You Say It’s Your Birthday

The Day You Were Born:
Good to Party, Good to Go

It didn’t take too long for this one to get spoiled too. As much as one looks forward to it, according to a recent study, your own birthday may be a health hazard to you. But as you simply can’t stay clear from it, as you’ve wished pretty much since your 30th came and went like a night thief, there’s not much point in such a research, now is there?
And here’s another finding making people wonder, wasn’t anything else worthier finding? When it comes to births, not all days are equal and some produce more Americans than others. Now just imagine that, in old times, anyone armed with these two sets of data could become a king, an oracle, or at least, save themselves from a nice bonfire put up to send them off, birthdays be damned.
Both researches, as rigorously scientific and statistically sound they may be, may cater only to the kind of data-consuming lonely heart, who spends days uncovering hidden clues in newspaper articles and revels in writing passionate letters to the editor. We know it well, because we could be as well just like them. But this being another zany post, we’re running with it.
A word to the weary, though. Our brain is trained to see coincidences, even when statistically, what’s coinciding may be just an inevitability. Also, with help from computers to crunch and cross reference astronomical amounts of data, even the science of statistics can be misleading, by predisposing the researcher to see trends where there aren’t any. For more on that, read again the second sentence of this graph.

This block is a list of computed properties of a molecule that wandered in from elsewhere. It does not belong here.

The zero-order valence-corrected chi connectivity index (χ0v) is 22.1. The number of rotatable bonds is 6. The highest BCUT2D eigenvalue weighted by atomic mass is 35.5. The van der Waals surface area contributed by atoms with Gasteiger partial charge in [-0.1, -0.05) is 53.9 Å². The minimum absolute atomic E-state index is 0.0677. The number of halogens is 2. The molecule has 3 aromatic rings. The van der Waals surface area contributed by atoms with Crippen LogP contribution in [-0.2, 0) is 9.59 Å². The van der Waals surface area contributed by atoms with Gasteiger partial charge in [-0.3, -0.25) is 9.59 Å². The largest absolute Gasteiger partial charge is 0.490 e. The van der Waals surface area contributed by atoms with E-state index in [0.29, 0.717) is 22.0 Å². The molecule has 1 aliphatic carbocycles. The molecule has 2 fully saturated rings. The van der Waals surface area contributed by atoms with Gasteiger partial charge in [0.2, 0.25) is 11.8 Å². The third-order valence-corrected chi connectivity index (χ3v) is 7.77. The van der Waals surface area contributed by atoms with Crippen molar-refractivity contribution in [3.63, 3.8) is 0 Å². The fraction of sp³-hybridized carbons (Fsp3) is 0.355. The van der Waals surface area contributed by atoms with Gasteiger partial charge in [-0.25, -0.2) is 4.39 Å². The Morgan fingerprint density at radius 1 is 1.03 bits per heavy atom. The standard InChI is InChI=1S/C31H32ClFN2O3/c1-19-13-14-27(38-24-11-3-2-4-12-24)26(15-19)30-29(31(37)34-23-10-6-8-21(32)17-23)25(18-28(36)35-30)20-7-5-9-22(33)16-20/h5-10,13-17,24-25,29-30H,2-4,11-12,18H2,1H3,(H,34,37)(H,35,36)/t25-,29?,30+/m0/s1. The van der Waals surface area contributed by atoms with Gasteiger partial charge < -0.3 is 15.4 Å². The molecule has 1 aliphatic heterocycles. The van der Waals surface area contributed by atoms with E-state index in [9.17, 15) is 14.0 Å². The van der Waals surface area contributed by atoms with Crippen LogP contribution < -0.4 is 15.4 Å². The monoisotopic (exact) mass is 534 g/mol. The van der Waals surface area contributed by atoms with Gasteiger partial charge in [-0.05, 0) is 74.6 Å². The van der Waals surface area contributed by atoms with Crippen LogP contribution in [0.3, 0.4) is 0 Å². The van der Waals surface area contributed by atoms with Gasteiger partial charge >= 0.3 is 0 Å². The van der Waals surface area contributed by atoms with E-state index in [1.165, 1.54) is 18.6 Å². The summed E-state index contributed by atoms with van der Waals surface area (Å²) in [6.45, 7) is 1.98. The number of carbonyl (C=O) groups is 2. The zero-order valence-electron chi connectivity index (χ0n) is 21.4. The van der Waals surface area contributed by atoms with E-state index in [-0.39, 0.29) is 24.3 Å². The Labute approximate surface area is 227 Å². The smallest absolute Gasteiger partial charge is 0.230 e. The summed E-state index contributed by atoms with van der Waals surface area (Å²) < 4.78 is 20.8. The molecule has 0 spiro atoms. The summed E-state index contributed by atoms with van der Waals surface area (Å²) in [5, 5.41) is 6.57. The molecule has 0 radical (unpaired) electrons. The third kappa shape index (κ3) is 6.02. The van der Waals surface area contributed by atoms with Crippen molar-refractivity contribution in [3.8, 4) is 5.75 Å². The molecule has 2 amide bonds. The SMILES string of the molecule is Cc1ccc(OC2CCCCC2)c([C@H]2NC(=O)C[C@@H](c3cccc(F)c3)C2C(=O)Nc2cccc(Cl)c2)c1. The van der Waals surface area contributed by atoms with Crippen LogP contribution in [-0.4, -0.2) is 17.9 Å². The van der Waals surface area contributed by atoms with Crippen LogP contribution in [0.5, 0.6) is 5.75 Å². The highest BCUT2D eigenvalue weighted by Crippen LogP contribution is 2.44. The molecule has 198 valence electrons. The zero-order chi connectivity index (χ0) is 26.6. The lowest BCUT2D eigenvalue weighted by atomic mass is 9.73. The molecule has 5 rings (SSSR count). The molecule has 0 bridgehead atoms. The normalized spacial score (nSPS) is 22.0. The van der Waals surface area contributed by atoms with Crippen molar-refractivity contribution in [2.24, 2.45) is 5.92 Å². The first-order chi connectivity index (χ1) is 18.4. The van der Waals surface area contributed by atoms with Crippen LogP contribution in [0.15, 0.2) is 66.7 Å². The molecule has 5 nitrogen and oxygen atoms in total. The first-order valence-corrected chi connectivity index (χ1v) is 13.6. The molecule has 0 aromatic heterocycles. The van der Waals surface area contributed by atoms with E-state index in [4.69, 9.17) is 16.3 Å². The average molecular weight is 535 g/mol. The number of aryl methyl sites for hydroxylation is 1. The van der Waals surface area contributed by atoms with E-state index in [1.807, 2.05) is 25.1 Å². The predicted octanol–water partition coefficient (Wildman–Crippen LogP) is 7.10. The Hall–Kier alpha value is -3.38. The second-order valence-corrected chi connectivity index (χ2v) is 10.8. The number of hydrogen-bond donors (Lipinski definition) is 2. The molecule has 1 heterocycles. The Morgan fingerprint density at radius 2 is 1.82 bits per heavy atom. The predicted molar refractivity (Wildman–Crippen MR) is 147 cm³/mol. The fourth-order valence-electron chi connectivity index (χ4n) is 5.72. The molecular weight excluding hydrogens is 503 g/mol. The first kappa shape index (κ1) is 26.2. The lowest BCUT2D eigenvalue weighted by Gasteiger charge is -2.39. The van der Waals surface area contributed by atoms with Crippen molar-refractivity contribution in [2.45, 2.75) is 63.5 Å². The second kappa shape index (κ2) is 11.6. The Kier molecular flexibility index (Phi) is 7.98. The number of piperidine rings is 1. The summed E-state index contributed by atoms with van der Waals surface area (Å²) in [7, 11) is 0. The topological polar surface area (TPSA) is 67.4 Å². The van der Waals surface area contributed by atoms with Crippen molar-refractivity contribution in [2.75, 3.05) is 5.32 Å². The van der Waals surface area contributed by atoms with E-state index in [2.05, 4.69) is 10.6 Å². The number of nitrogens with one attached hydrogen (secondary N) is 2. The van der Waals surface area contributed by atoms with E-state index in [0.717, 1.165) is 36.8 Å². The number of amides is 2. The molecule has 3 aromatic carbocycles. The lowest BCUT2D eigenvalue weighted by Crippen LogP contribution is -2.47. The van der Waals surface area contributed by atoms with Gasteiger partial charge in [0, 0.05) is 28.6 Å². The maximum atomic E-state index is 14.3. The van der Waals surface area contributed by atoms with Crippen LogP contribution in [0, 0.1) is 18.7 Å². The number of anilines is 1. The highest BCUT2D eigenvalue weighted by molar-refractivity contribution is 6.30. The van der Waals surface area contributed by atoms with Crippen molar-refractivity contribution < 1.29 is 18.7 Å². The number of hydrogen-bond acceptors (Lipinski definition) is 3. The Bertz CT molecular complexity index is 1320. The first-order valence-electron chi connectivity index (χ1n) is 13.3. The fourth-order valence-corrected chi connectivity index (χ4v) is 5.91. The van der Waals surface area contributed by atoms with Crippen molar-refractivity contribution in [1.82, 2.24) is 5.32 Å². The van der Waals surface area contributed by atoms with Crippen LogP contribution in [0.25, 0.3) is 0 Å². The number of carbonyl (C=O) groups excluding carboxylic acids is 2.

It’s never too much to add too that this kind of study may have a built-in self-fulfilling predicament in it. Impressionable minds are prone to seek clues for the ‘right time‘ to act upon deep-seated resolutions. Then again, their breaking point may come at much less Continue reading


Hitchcock, the Man Who
Knew Too Much (to Tell)

When the British film director Alfred Hitchcock died in Bel Air, 32 years ago today, he was in effect ending the second, and most rewarding, phase of his career. He’d already achieved a level of proficiency and acknowledgment while still in England, as some recently restored silent features show. But it was in America that he mastered his superb skills at building and sustaining suspense.
The box office success of some of his arguably most arresting masterpieces, Psycho, The Birds and North by Northwest, to name only three, tend to obscure their rigorous inner structure, plot development, timing and incomparable sense of style. But not everyone recognized such qualities. The Academy Awards, for one, never gave him an Oscar for Best Director.
In fact, actors and collaborators, such as the also successful author Raymond Chandler, are said to have hated his methods while they were working on the screenplay of Strangers on a Train, and wound up Continue reading